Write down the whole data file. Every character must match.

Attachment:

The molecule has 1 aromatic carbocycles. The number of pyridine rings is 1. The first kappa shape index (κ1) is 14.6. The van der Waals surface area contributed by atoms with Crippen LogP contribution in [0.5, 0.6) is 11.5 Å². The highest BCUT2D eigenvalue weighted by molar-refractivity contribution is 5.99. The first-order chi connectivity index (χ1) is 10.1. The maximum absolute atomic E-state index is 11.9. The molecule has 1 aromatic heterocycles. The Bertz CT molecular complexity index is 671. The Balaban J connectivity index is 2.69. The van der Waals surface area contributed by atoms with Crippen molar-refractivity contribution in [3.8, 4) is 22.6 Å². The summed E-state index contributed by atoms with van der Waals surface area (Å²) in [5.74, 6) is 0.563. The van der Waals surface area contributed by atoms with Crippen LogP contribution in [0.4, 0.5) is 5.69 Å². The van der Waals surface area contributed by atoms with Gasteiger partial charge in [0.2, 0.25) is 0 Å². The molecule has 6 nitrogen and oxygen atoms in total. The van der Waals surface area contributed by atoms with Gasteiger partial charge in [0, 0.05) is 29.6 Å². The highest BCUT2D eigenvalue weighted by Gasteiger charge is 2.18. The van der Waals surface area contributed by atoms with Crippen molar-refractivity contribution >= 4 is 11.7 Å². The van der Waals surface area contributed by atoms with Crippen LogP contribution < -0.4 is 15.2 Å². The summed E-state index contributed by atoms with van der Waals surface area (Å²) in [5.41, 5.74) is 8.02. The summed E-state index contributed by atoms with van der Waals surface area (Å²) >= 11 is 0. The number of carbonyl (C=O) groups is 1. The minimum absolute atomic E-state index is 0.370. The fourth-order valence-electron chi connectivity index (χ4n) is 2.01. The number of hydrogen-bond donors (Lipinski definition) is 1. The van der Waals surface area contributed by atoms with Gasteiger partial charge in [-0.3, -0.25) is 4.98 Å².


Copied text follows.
The molecule has 1 aromatic carbocycles. The number of pyridine rings is 1. The first kappa shape index (κ1) is 14.6. The van der Waals surface area contributed by atoms with Crippen LogP contribution in [0.5, 0.6) is 11.5 Å². The highest BCUT2D eigenvalue weighted by molar-refractivity contribution is 5.99. The first-order chi connectivity index (χ1) is 10.1. The maximum absolute atomic E-state index is 11.9. The molecule has 1 aromatic heterocycles. The Bertz CT molecular complexity index is 671. The Balaban J connectivity index is 2.69. The van der Waals surface area contributed by atoms with Crippen molar-refractivity contribution in [3.8, 4) is 22.6 Å². The summed E-state index contributed by atoms with van der Waals surface area (Å²) in [5.74, 6) is 0.563. The van der Waals surface area contributed by atoms with Crippen LogP contribution in [0.4, 0.5) is 5.69 Å². The van der Waals surface area contributed by atoms with Gasteiger partial charge in [0.2, 0.25) is 0 Å². The molecule has 6 nitrogen and oxygen atoms in total. The van der Waals surface area contributed by atoms with Gasteiger partial charge in [0, 0.05) is 29.6 Å². The highest BCUT2D eigenvalue weighted by Gasteiger charge is 2.18. The van der Waals surface area contributed by atoms with Crippen molar-refractivity contribution >= 4 is 11.7 Å². The van der Waals surface area contributed by atoms with Crippen LogP contribution < -0.4 is 15.2 Å². The summed E-state index contributed by atoms with van der Waals surface area (Å²) in [5.41, 5.74) is 8.02. The summed E-state index contributed by atoms with van der Waals surface area (Å²) >= 11 is 0. The number of carbonyl (C=O) groups is 1. The minimum absolute atomic E-state index is 0.370. The fourth-order valence-electron chi connectivity index (χ4n) is 2.01. The number of hydrogen-bond donors (Lipinski definition) is 1. The van der Waals surface area contributed by atoms with Gasteiger partial charge in [-0.3, -0.25) is 4.98 Å².